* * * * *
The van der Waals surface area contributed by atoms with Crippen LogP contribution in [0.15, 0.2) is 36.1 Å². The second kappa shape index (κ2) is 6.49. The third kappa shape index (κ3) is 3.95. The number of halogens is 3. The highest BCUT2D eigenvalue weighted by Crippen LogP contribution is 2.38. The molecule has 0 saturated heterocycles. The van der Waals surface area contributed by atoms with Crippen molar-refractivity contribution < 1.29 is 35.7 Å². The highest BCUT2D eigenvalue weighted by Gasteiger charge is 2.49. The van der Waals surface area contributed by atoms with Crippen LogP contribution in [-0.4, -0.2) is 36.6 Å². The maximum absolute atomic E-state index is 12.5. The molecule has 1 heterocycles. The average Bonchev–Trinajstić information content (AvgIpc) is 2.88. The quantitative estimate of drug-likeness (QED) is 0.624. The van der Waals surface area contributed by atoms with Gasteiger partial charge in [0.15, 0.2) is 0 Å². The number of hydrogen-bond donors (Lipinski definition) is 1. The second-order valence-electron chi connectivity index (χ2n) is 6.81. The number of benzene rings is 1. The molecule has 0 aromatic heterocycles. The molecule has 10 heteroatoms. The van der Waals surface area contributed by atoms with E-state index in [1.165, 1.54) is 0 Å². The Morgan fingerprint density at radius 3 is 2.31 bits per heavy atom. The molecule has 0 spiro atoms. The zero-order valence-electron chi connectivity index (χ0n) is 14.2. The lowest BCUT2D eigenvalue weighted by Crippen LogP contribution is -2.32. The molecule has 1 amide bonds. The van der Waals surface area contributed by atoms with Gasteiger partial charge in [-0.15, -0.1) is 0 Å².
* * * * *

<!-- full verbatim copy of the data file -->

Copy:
The van der Waals surface area contributed by atoms with Crippen LogP contribution in [0.15, 0.2) is 36.1 Å². The second kappa shape index (κ2) is 6.49. The third kappa shape index (κ3) is 3.95. The number of halogens is 3. The highest BCUT2D eigenvalue weighted by Crippen LogP contribution is 2.38. The molecule has 0 saturated heterocycles. The van der Waals surface area contributed by atoms with Crippen molar-refractivity contribution < 1.29 is 35.7 Å². The highest BCUT2D eigenvalue weighted by Gasteiger charge is 2.49. The van der Waals surface area contributed by atoms with Crippen LogP contribution in [-0.4, -0.2) is 36.6 Å². The maximum absolute atomic E-state index is 12.5. The molecule has 1 heterocycles. The average Bonchev–Trinajstić information content (AvgIpc) is 2.88. The quantitative estimate of drug-likeness (QED) is 0.624. The van der Waals surface area contributed by atoms with Gasteiger partial charge in [0.15, 0.2) is 0 Å². The number of hydrogen-bond donors (Lipinski definition) is 1. The second-order valence-electron chi connectivity index (χ2n) is 6.81. The number of benzene rings is 1. The molecule has 0 aromatic heterocycles. The molecule has 10 heteroatoms. The van der Waals surface area contributed by atoms with E-state index in [1.165, 1.54) is 0 Å². The Morgan fingerprint density at radius 3 is 2.31 bits per heavy atom. The molecule has 0 spiro atoms. The zero-order valence-electron chi connectivity index (χ0n) is 14.2. The lowest BCUT2D eigenvalue weighted by Crippen LogP contribution is -2.32. The molecule has 1 amide bonds. The van der Waals surface area contributed by atoms with Gasteiger partial charge in [-0.15, -0.1) is 0 Å².